ECG Collaborative

Saturday, 16 November 2013

Jennifer L. Zaremba, MSN, RN
Spokane VA Medical Center, Spokane, WA
Karen Carroll, MS, RN
Nursing, VA San Diego Healthcare System, Carlsbad, CA
Kathleen C. Manley, MSN, RN, CCRN, CCNS-CSC
James. A. Haley VA Medical Center, Tampa, FL

Learning Objective 1: The learner will identify that survey data demonstrates differences in actual practice and evidence-based practices, with a lack of standardized guidelines.

Learning Objective 2: The learner will conclude that current practice of lead selection and application of ECG monitoring does not correlate with evidence-based practices and individual patient presentation.

BACKGROUND: Lack of congruity of cardiac monitoring practices with evidence-based guidelines has a direct impact on patient safety. AACN identified that nurses tend to monitor only one lead regardless of diagnosis. Misplacement of leads can lead to errors in identification and diagnosis. Standardized guidelines based on evidence are lacking.  Development and utilization of standardized guidelines would improve the level of care and safety of monitored patients.

METHOD: The ECG Collaborative was a quantitative study that utilized a survey format. The sample included staff members from cardiac monitoring units across the VA healthcare facilities. The audit was developed by the Cardiovascular Field Advisory Committee (FAC) and the Intensive Care Unit (ICU) Workgroup, which is comprised of VHA nurses and educators. The FAC piloted the audit and the ICU Workgroup evaluated the pilot data, edited and refined the tool for national distribution via email. The survey had 777 responses from 100 different VA’s across the country. The data was collected into total response and percentages for each question by Select Survey. The data was analyzed by the ICU Workgroup.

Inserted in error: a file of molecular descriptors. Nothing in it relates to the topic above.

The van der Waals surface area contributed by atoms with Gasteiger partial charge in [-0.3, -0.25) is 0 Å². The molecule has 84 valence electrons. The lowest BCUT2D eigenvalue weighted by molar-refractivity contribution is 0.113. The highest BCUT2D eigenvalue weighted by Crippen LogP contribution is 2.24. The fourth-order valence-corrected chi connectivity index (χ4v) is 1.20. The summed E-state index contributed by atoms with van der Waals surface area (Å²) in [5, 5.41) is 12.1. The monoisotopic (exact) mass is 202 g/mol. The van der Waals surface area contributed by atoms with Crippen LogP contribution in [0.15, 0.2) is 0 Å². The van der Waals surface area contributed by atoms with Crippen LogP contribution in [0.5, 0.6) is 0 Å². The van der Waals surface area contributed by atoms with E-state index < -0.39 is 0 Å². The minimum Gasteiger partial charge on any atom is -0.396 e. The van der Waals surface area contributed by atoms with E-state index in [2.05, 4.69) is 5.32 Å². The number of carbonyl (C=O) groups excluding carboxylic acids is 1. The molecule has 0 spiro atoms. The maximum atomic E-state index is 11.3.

RESULTS: The data can be distributed into three categories: application, education, and safety. 77% of respondents reported lead II as the default lead, while 11% did not know primary lead selection. Secondary lead choice was VI.  The most prevalent determinant for lead selection was for a better view when changing the default lead. 65% of participants have received formal training. 57% reported a clinical component to ECG training. 80% reported taking a written test and 67% have ECG competencies. Only 34% of respondents based alarm limits on patient diagnosis. 80% have ST segment monitoring capabilities; however, 22% reported they do not use it. Just 69% transport patients with a monitor.